Showing, hiding and printing tracked changes

Once you know how to turn on Word’s Track Changes feature, you may want to be able to see the document in its original state and with all the changes without having to accept or reject changes.  Here’s an easy way to do that (with some caveats):

After all, it would be convenient, wouldn’t it, to be able to print the document in its “final form” without losing your redline?

Word 2002-2003

Word 2007 and up (demo version:2010)

(To view either video full screen, click the button in the lower-right-hand corner of the video player.)

Caveat: Don’t confuse hiding the redlining with accepting/rejecting the changes. Those are not the same thing.  If you plan to email the document, please be sure that all changes have been accepted or rejected and all comments deleted.  Better yet, check with your systems administrator or IT person and ask if your firm has what’s called a “metadata cleaner.”  This will keep the document from saving any hidden changes that might prove embarrassing to you or your firm.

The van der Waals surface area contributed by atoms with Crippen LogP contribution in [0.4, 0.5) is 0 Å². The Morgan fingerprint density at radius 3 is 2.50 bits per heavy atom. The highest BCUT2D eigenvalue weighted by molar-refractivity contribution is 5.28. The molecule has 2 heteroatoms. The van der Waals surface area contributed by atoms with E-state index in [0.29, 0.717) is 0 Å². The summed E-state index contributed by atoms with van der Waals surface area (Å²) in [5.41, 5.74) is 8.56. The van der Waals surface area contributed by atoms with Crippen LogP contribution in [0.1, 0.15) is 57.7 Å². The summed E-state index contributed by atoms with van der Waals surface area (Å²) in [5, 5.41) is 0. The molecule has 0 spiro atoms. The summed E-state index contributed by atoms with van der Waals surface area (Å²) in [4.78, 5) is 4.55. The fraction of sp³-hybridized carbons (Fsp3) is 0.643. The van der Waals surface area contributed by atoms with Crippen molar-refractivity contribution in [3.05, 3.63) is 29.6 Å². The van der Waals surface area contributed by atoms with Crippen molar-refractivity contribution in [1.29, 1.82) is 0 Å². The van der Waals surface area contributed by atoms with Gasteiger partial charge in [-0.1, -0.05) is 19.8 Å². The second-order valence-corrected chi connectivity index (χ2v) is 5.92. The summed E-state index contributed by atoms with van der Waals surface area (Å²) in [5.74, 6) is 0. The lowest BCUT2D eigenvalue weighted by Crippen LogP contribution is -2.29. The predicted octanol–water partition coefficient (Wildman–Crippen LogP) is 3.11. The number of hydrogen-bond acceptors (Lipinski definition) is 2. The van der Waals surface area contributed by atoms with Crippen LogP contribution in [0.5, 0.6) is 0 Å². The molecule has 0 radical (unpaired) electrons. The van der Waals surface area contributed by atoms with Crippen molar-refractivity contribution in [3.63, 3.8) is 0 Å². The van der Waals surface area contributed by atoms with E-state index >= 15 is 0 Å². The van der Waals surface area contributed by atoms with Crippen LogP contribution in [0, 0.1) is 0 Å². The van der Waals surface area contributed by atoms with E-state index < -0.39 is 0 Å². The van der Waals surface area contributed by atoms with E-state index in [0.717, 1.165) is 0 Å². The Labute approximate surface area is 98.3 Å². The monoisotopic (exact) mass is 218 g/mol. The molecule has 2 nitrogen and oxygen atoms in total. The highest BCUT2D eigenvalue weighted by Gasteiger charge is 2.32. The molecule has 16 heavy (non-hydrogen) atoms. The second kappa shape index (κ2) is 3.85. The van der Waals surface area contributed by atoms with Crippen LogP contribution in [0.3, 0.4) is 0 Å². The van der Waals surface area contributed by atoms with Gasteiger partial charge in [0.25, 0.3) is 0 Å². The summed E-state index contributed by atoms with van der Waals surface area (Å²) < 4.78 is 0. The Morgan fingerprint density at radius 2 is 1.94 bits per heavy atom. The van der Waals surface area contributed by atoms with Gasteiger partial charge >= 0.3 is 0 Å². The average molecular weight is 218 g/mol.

For more information about Track Changes, see also:

Automatically marking document edits with Track Changes

Inserting comments with Track Changes

Reviewing, accepting and rejecting others’ changes in Track Changes

About the Author

I spend an inordinate amount of my time playing with computers and attempting to explain technology to lawyers and law office staff. It's not always easy, but someone's got to do it.

Turning on Track Changes in Word

[…] If your boss wants you to print a “clean” copy of the document with or without the changes, don’t tear your hair out, and don’t think you have to do something drastic (like copy the document to another file, accept/reject all changes, etc.) to give him/her what’s needed.  There’s a little trick to this that I’ll show you in another tutorial. […]

Inserting comments with Word's Track Changes feature

[…] Automatically marking document edits with Track Changes Showing, hiding and printing tracked changes […]

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